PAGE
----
We know what “Mother” means, but we cannot comprehend “of God” with [the power of] reason, with our finite minds. Only God Himself knows perfectly what “the Immaculate” means.
We do understand the phrase Immaculata Concepta2 somewhat, but Immaculata Conceptio is full of the most consoling mysteries.

If the Immaculate wishes, we will organize a Marian Academy to study, teach and publish all over the world what the Immaculate is. Perhaps an academy with a doctorate in Mariology. Thus, it is still a relatively unknown field, and yet so necessary for practical life, for the conversion and sanctification of souls.3

And so our Saint, rapt in admiration of this wondrous mystery and wishing to worthily convey its sublimity to others, takes to prayer to give full vent to his desire to know and to love the person of the Immaculate and to make her known and loved by all souls, for she is eminently lovable and worth knowing by means of a knowledge and love that saves: “He who finds me finds life” (Prov 8:8).

Examples of this sort of prayer abound in the writings of the saints, particularly in prayers directed to God himself. We find one of the most famous expressions of this prayerful desire for God in the Proslogion of St. Anselm:

What shall your servant do, tormented by love of you and yet cast off “far from your sight” (Ps 31[30]: 22)? He yearns to see you and your countenance is too far away from him. He desires to come close to you, and your dwelling place is inaccessible. He longs to find you and does not know where you are. He is eager to seek you out and he does not know your countenance. Lord, you are my God and my Lord, and never have I seen you. You have created me and re-created me and you have given me all the good things I possess, and still I do not know you. In fine, I was made in order to see you, and I have not yet accomplished what I was made for…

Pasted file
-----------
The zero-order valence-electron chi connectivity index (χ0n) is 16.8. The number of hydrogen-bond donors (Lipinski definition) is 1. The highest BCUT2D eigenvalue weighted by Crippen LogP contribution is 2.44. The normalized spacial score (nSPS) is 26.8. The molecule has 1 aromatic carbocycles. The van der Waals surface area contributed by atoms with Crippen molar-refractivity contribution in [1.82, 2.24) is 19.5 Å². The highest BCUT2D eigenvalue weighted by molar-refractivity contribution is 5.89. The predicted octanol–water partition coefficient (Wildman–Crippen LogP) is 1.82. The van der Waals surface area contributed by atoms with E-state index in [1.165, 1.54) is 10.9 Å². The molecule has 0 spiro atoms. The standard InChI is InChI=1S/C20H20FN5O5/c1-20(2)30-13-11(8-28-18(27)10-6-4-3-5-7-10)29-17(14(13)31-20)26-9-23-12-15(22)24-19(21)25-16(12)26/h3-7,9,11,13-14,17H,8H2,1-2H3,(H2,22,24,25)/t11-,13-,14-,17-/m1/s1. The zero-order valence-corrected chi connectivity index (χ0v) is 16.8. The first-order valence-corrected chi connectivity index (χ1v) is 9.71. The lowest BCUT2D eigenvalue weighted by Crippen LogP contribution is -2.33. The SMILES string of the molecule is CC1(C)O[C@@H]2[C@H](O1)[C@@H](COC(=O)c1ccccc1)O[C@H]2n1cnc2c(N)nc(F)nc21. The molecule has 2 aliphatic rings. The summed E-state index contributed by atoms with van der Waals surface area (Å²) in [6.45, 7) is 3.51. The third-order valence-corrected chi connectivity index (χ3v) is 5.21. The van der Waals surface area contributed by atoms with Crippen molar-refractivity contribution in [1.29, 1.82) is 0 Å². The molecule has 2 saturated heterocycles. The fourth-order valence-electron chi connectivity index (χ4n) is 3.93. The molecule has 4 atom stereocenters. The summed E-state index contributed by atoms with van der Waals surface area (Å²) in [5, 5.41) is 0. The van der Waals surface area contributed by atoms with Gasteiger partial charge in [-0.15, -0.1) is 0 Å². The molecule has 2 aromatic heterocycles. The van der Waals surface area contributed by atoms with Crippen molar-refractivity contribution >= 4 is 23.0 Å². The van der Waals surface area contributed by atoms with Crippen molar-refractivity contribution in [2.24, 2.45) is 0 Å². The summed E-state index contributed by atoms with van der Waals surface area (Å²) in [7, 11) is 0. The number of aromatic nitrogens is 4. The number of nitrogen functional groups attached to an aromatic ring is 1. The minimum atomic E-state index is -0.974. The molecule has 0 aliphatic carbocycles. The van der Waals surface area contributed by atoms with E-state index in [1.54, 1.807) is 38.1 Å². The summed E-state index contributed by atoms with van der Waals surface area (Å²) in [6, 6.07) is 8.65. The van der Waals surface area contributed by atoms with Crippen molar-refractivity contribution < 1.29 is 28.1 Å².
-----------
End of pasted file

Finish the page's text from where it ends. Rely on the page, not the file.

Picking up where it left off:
Let me discern your light, whether it be from afar or from the depths. Teach me to seek you, and reveal yourself to me as I seek, because I can neither seek you if you do not teach me how, nor find you unless you reveal yourself. Let me seek you in desiring you; let me desire you in seeking you; let me find you in loving you; let me love you in finding you…

I do not try, Lord to attain your lofty heights, because my understanding is in no way equal to it. But I do desire to understand your truth a little, that truth that my heart believes and loves. For I do not seek to understand so that I may believe; but I believe so that I may understand. For I believe this also, that “unless I believe, I shall not understand” (Is 7:9).4

The saints remind us that God is the one who has placed this desire in our hearts in the first place—he who made those hearts of ours which find true repose only in him.5 Happy the man in whose heart is enkindled this holy desire! It is the beginning of his response to God’s prior initiative of love.